Gathering Validity Evidence on an Internal Medicine Clerkship Multistep Exam to Assess Medical Student Analytic Ability

Dario M. Torre, Paul A. Hemmer, Steven J. Durning, Ting Dong, Kimberly Swygert, Deanna Schreiber-Gregory, William F. Kelly, Louis N. Pangaro

Research output: Contribution to journalArticlepeer-review

1 Citation (Scopus)

Abstract

Construct: The definition of clinical reasoning may vary among health profession educators. However, for the purpose of this paper, clinical reasoning is defined as the cognitive processes that are involved in the steps of information gathering, problem representation, generating a differential diagnosis, providing a diagnostic justification to arrive at a leading diagnosis, and formulating diagnostic and management plans. Background: Expert performance in clinical reasoning is essential for success as a physician, and has been difficult for clerkship directors to observe and quantify in a way that fosters the instruction and assessment of clinical reasoning. The purpose of this study was to gather validity evidence for the Multistep exam (MSX) format used by our medicine clerkship to assess analytical clinical reasoning abilities; we did this by examining the relationship between scores on the MSX and other external measures of clinical reasoning abilities. This analysis used dual process theory as the main theoretical framework of clinical reasoning, as well as aspects of Kane’s validity framework to guide the selection of validity evidence for the investigation. We hypothesized that there would be an association between the MSX (a three-step clinical reasoning tool developed locally), and the USMLE Step 2 CS, as they share similar concepts in assessing the clinical reasoning of students. We examined the relationship between overall scores on the MSX and the Step 2 CS Integrated Clinical Encounter (ICE) score, in which the student articulates their reasoning for simulated patient cases, while controlling for examinee’s internal medicine clerkship performance measures such as the NBME subject exam score and the Medicine clerkship OSCE score. Approach: A total 477 of 487 (97.9%) medical students, representing the graduating classes of 2015, 2016, 2017, who took the MSX at the end of each medicine clerkship (2012–2016), and Step 2 CS (2013–2017) were included in this study. Correlation analysis and multiple linear regression analysis were used to examine the impact of the primary explanatory variables of interest (MSX) onto the outcome variable (ICE score) when controlling for baseline variables (Medicine OSCE and NBME Medicine subject exam). Findings: The overall MSX score had a significant, positive correlation with the Step 2 CS ICE score (r =.26, P <.01). The overall MSX score was a significant predictor of Step 2 CS ICE score (β =.19, P <.001), explaining an additional 4% of the variance of ICE beyond the NBME Medicine subject score and the Medicine OSCE score (Adjusted R2 = 13%). Conclusion: The stepwise format of the MSX provides a tool to observe clinical reasoning performance, which can be used in an assessment system to provide feedback to students on their analytical clinical reasoning. Future studies should focus on gaining additional validity evidence across different learners and multiple medical schools.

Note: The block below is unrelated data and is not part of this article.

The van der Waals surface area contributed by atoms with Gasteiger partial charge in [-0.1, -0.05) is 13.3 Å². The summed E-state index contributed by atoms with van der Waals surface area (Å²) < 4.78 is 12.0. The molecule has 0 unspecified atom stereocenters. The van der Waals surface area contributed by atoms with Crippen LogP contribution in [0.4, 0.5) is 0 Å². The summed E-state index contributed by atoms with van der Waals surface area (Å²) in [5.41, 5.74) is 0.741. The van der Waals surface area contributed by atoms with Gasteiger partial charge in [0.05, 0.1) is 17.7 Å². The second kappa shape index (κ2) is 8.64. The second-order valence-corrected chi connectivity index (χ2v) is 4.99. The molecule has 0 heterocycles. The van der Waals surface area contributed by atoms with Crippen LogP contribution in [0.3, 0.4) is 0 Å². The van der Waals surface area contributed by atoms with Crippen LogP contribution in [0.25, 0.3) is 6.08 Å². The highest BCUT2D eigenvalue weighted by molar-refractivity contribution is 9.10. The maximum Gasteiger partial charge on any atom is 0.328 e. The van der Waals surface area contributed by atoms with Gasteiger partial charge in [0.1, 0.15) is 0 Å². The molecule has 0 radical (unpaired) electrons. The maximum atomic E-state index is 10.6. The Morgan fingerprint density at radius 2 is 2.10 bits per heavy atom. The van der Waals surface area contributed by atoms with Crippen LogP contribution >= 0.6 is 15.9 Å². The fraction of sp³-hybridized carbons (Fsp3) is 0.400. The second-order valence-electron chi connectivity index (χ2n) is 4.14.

Original languageEnglish
Number of pages8
JournalTeaching and Learning in Medicine
Early online date11 Apr 2020
DOIs
Publication statusE-pub ahead of print - 11 Apr 2020
Externally publishedYes

Keywords

  • assessment
  • Clinical reasoning
  • validity

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